Andy Ellis looks at the variables involved in designing a heating system using weather compensation for maximum comfort and efficiency.
It seems that the weather is becoming less predictable. In recent years, the number of days at sub-zero temperatures which have occurred annually within the UK, for example, has fluctuated greatly. In 2020, the number of days per month with air frost peaked in March, at 7.9 days. In 2021, it peaked in January, with 18.5 days (source: Statista). A frost day is any day with a minimum temperature below zero.
In our search for efficiency and comfort, we need to mitigate these fluctuations, and we can do so using weather compensation.
What’s the difference between weather compensation and simply relying on a thermostat?
Normally, the heat output of a heat source is reduced in summer months and increased as the weather gets colder. During periods of cold weather there are greater losses throughout the building and thus a greater amount of energy is required in order to maintain the set point temperature inside.
When using weather compensation, we are primarily concerned with customer comfort by maintaining the internal temperature of the house as close as possible to the set point for extended periods of time. And as a consequence of compensating, most systems will be more efficient.
Room (or load) compensation using PI (proportional integral) or PWM (pulse width modulation) methods and individual room thermostats, is an excellent way of maintaining even set point temperatures, but it tends to be reactive and is not influenced by outside temperatures.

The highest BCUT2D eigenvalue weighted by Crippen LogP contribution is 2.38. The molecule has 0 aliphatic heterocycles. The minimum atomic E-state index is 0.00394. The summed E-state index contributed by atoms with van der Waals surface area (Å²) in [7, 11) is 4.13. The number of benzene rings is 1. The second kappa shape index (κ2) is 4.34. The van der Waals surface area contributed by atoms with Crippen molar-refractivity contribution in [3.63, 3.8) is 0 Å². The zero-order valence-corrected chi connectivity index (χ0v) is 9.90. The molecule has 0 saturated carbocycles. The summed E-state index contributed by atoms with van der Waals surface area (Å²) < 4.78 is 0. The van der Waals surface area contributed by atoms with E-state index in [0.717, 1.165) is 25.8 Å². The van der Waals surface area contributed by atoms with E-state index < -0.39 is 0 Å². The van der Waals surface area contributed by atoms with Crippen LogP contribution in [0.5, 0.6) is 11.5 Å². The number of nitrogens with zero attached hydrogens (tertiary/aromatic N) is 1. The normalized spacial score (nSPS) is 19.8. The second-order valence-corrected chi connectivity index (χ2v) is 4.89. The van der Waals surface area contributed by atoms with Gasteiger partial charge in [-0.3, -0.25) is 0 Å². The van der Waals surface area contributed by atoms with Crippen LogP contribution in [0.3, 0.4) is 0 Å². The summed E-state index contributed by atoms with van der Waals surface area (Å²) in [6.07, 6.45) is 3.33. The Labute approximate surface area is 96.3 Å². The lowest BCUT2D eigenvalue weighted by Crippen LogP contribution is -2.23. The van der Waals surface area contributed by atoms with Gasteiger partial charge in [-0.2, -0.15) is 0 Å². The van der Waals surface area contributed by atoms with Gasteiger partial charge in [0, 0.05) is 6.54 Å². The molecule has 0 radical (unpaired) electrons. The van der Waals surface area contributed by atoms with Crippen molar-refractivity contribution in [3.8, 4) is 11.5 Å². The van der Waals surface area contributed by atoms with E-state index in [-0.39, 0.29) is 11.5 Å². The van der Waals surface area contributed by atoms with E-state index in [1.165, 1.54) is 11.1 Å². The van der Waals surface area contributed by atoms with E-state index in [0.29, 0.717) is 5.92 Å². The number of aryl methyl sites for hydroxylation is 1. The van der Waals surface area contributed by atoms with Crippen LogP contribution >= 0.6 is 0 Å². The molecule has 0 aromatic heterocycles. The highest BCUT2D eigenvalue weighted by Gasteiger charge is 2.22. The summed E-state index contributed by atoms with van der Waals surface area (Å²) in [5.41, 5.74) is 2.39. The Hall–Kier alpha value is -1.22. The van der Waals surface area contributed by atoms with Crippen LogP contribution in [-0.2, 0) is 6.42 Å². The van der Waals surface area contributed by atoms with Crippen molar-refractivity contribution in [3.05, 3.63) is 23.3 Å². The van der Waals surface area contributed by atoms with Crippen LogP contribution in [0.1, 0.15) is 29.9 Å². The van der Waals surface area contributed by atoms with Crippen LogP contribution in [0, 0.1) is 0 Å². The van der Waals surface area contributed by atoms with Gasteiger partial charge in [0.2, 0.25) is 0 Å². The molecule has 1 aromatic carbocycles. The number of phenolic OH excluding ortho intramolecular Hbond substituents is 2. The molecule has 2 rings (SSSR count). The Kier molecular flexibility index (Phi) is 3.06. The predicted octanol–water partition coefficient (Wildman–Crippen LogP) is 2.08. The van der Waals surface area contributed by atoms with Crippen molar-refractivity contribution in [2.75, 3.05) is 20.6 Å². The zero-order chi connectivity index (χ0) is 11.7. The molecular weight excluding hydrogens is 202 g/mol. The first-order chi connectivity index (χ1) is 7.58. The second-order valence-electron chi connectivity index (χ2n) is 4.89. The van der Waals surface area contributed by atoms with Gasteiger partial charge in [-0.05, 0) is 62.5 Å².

Weather compensation on the other hand, is proactive. It takes outside temperature readings and adjusts the boiler output before the house has had a chance to cool down. Of course the subject is not a simple one and involves a number of variables, some of which, in reality, are hard to determine. These include:
• Rate of heat loss out of property – how well is the building is insulated?
• Emitters – is the heat being emitted into the property quickly (radiators) or slowly (underfloor)?
• Air tightness and air flow – how air tight is the property and how well air is moved around? Properties with mechanical ventilation and heat recovery (MVHR) will have a far more even heat distribution.
• Temperature difference – in the depths of winter when temperatures go below freezing, the temperature difference between inside and outside will be greatest and thus more energy is required to heat the building.
• Usage pattern – is the property used on a random basis? If so, heating from a low extreme to a high temperature is far less preferential than maintaining a constant temperature.
• Type of heat source – is it a gas boiler, oil boiler or heat pump? The latter will be more efficient at different loads and, in the case of air source heat pumps (ASHPs), at different external air temperatures.
• Timers active – a hot water timer or heating timer (including mode changes) will affect when the boiler is active; in the case of an ASHP, maximum efficiency may be achieved during the day when outside air temperatures are warmer.